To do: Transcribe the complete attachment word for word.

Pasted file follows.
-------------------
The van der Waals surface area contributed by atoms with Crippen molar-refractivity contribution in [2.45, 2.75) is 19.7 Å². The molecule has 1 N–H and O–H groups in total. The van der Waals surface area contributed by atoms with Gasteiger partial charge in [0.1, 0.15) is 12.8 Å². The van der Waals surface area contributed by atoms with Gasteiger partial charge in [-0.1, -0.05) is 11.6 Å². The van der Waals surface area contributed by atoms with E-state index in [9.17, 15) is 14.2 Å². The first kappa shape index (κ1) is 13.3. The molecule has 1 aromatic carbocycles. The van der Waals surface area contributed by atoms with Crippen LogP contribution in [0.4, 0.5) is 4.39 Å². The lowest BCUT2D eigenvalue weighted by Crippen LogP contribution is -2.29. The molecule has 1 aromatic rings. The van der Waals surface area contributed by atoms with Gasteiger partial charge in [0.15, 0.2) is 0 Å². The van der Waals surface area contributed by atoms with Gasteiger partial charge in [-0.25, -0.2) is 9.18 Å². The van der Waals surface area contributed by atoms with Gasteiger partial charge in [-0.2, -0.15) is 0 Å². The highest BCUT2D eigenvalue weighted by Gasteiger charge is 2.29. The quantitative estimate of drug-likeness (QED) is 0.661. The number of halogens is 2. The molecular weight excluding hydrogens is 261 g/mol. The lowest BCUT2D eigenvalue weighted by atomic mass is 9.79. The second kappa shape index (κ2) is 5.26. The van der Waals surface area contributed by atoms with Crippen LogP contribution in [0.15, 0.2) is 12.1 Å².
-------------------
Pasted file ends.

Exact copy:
The van der Waals surface area contributed by atoms with Crippen molar-refractivity contribution in [2.45, 2.75) is 19.7 Å². The molecule has 1 N–H and O–H groups in total. The van der Waals surface area contributed by atoms with Gasteiger partial charge in [0.1, 0.15) is 12.8 Å². The van der Waals surface area contributed by atoms with Gasteiger partial charge in [-0.1, -0.05) is 11.6 Å². The van der Waals surface area contributed by atoms with E-state index in [9.17, 15) is 14.2 Å². The first kappa shape index (κ1) is 13.3. The molecule has 1 aromatic carbocycles. The van der Waals surface area contributed by atoms with Crippen LogP contribution in [0.4, 0.5) is 4.39 Å². The lowest BCUT2D eigenvalue weighted by Crippen LogP contribution is -2.29. The molecule has 1 aromatic rings. The van der Waals surface area contributed by atoms with Gasteiger partial charge in [0.15, 0.2) is 0 Å². The van der Waals surface area contributed by atoms with Gasteiger partial charge in [-0.25, -0.2) is 9.18 Å². The van der Waals surface area contributed by atoms with Gasteiger partial charge in [-0.2, -0.15) is 0 Å². The highest BCUT2D eigenvalue weighted by Gasteiger charge is 2.29. The quantitative estimate of drug-likeness (QED) is 0.661. The number of halogens is 2. The molecular weight excluding hydrogens is 261 g/mol. The lowest BCUT2D eigenvalue weighted by atomic mass is 9.79. The second kappa shape index (κ2) is 5.26. The van der Waals surface area contributed by atoms with Crippen LogP contribution in [0.15, 0.2) is 12.1 Å².